How to Freeze Lemons, Zest, & Juice

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When life hands you lemons (or any kind of citrus), zest ’em, juice ’em, make all kinds of good things with ’em. Today we’re sharing recipes that feature citrus fruits.

Once upon a time, I grew up in a fairytale castle with a golden tree growing in the backyard….

Ok, so it wasn’t a castle, but gold really did grow in the backyard. Lemon gold. The lemon tree “came with the house,” as they say. The house my parents bought when I was 2 is where they still reside. That makes the lemon tree at least 38 years old and it’s still producing.

Hundreds of lemons every year are harvested from its branches. And since I moved back from the frozen tundra, I am the happy recipient of a king’s ransom of lemons. Considering that lemons are often $1 a piece at the stores, I’d say, yes, a king’s ransom.

Lemons and limes are different than their citrus cousins in that you don’t typically eat them fresh. (I have on many a day as a teenager when I forgot my key and climbed over the back fence to wait until my mom came home. But, my stories of eating whole lemons are for another post.) My point is that lemons and limes typically aren’t the fruit you just take a bite out of.

At least not if you’re a normal person.

Instead, you use them as garnish or take their zest and juice to enhance both savory and sweet recipes. They are flavoring, if you will.

Lemon Walnut Coffeecake

So, what do you do when you have a surplus of lemons?

Now, I know not all of you are spoiled to live in the Land of Eternal Sunshine where trees of gold sprout in the backyard. But, I have lived in the frozen tundra we call Kansas, and I know that while living there, I found lemons on sale from time to time, so I stocked up. Because I could. And because I love lemons. And probably because I missed home.

So, what do you do when you have a surplus of lemons?

Or limes, or oranges, or grapefruit, for that matter. Winter is citrus season, so no matter where you live (north of the equator), you should be finding citrus at a lower price than normal right about now. Stock up when you see a good sale. If you can eat the citrus fresh (like with oranges or grapefruits) go for it.

But no matter the variety, I suggest these two wonderfully, freezer friendly options:

1. Zest the citrus fruit.

Citrus zest contains a huge amount of flavor. It’s the colorful, oily part of the fruit’s skin. Don’t go too deep, into the white, that is bitter. Just scrape off the zest with a zester or microplane. Store it in an airtight container in your freezer to use in recipes throughout the coming months. Thanks to my friend Jessika for the tip! It has been a wonderful asset to my cooking.

You can do this for lemons, limes, grapefruits, and oranges, just store the different kinds separately.

2. Juice the fruit.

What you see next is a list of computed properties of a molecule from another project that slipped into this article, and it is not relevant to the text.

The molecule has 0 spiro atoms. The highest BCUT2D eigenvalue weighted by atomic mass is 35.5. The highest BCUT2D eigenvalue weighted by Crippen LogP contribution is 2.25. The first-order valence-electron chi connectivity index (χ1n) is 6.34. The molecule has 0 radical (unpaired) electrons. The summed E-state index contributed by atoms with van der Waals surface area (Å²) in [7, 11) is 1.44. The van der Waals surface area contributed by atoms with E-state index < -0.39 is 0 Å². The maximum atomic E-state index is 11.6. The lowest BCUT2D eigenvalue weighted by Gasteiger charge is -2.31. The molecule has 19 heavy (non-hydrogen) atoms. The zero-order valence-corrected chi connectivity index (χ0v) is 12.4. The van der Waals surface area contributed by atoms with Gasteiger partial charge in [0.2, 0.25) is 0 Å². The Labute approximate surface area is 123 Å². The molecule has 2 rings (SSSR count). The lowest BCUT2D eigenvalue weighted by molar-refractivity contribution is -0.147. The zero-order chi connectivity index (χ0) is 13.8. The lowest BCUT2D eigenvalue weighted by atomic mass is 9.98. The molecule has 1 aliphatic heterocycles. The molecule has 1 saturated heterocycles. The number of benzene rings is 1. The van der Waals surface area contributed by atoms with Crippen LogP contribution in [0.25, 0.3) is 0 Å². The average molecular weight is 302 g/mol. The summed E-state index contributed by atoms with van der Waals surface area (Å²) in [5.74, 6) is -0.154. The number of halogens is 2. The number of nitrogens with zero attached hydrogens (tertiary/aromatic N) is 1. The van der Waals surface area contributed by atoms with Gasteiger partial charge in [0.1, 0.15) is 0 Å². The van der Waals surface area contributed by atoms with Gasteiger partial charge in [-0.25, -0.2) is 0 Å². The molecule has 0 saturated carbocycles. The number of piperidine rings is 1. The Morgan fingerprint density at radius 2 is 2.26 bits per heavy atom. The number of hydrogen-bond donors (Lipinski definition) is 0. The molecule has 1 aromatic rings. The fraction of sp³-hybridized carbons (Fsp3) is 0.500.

This year I finally broke down and bought a  new power juicer for citrus. Prior to that purchase the kids and I were using an antique citrus juicer with the well, similar to this style, but in milk glass. A family heirloom that is better to stay that way.

Plus, using a power juicer is so much quicker. Throughout the last few months we’ve had Valencia oranges and lemons from our produce co-op to juice as well as Meyer lemons from Dad’s tree.

You can use the juice right away or freeze it in small containers for later use. You can even freeze it in ice cube trays, transfer the lemon cubes to another container or a ziploc bag and return it to the freezer.

Favorite Citrus Recipes

Use the juice and/or zest in these family favorites:

And use the fruit in these:

About Jessica Fisher

I believe anyone can prepare delicious meals—no matter their budget.

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  1. Why did I never think to freeze the zest ?!? Great tip!

  2. WOW, I try not to get too jealous of other people, but to be able to have a lemon and/or lime trees in the back yard…I’m jealous. I live in PA and lemon trees just do not grow here. Oh the possibilities when you don’t have to pay the ridiculous price; they can be so expensive.

    I submitted a great grilling recipe:

    Thanks for the linkup.

  3. Thank you for hosting. I shared my lemon pepper shrimp scampi. I don’t have it often due to the price of shrimp. It’s a treat.

  4. Great tips! Did you know that by just adding a slice of lemon to water at the dinner table helps in digestion? I love that tip:-)

  5. Thanks for hosting! and for reminding me about the lime ginger marmalade recipe that I linked up. I really need to make that again. YUM!

  6. Dia says

    Oh, I am envious of the lemon tree. That would be so awesome compared to our pines!
    Thanks for the recipes, can’t wait to try them. I even found some Meyer lemons at Walmart recently that I get to try for the first time!

  7. I was so happy to see this post in my email this morning! I absolutely LOVE baking and cooking with lemons. My friends always joke with me and say “did you add lemon to it” πŸ™‚ I submitted my Skinny Blueberry Lemon Muffins. They freezer perfectly too!

  8. Beth says

    Oh honey, Kansas City is hardly the frozen tundra. πŸ™‚

  9. Erika says

    Perfect timing! I just harvested a ‘kings ransom’ of limes from our tree in Maui! I was thinking about dehydrating the zest, but freezing it seems like a better option for on the fly baking. Thanks for the post! =)

  10. Margie says

    If your oven has a β€œproof” setting, you can spread the zest on parchment paper and set for an hour or so, when it is cooled, store in a spice jar. ?

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